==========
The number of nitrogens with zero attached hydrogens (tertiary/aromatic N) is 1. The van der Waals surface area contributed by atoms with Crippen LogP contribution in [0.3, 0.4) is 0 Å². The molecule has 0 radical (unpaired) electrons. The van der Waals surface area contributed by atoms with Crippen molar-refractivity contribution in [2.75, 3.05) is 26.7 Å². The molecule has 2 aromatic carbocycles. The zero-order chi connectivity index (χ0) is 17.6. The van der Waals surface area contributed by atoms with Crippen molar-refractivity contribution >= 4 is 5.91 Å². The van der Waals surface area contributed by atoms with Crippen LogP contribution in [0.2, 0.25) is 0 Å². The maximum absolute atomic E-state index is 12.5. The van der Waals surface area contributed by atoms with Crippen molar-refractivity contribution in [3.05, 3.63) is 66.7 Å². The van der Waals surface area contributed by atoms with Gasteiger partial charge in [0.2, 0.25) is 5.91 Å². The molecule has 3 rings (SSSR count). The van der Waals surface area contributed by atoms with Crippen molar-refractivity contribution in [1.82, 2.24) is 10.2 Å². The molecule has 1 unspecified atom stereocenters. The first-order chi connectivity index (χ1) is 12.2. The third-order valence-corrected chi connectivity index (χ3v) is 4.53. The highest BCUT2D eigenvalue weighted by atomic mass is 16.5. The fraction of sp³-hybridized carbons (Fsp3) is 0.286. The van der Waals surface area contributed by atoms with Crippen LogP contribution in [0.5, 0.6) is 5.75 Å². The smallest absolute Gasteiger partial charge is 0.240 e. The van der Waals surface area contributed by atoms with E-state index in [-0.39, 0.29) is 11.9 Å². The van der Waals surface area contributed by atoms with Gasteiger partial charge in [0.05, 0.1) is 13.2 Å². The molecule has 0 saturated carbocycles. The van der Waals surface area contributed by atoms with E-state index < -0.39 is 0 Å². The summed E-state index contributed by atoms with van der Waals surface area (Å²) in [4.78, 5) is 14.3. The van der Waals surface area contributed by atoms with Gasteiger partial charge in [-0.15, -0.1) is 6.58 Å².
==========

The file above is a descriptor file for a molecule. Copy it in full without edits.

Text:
The number of nitrogens with zero attached hydrogens (tertiary/aromatic N) is 1. The van der Waals surface area contributed by atoms with Crippen LogP contribution in [0.3, 0.4) is 0 Å². The molecule has 0 radical (unpaired) electrons. The van der Waals surface area contributed by atoms with Crippen molar-refractivity contribution in [2.75, 3.05) is 26.7 Å². The molecule has 2 aromatic carbocycles. The zero-order chi connectivity index (χ0) is 17.6. The van der Waals surface area contributed by atoms with Crippen molar-refractivity contribution >= 4 is 5.91 Å². The van der Waals surface area contributed by atoms with Crippen LogP contribution in [0.2, 0.25) is 0 Å². The maximum absolute atomic E-state index is 12.5. The van der Waals surface area contributed by atoms with Crippen molar-refractivity contribution in [3.05, 3.63) is 66.7 Å². The van der Waals surface area contributed by atoms with Gasteiger partial charge in [0.2, 0.25) is 5.91 Å². The molecule has 3 rings (SSSR count). The van der Waals surface area contributed by atoms with Crippen molar-refractivity contribution in [1.82, 2.24) is 10.2 Å². The molecule has 1 unspecified atom stereocenters. The first-order chi connectivity index (χ1) is 12.2. The third-order valence-corrected chi connectivity index (χ3v) is 4.53. The highest BCUT2D eigenvalue weighted by atomic mass is 16.5. The fraction of sp³-hybridized carbons (Fsp3) is 0.286. The van der Waals surface area contributed by atoms with Crippen LogP contribution in [0.5, 0.6) is 5.75 Å². The smallest absolute Gasteiger partial charge is 0.240 e. The van der Waals surface area contributed by atoms with E-state index in [-0.39, 0.29) is 11.9 Å². The van der Waals surface area contributed by atoms with Gasteiger partial charge in [0.05, 0.1) is 13.2 Å². The molecule has 0 saturated carbocycles. The van der Waals surface area contributed by atoms with E-state index < -0.39 is 0 Å². The summed E-state index contributed by atoms with van der Waals surface area (Å²) in [4.78, 5) is 14.3. The van der Waals surface area contributed by atoms with Gasteiger partial charge in [-0.15, -0.1) is 6.58 Å².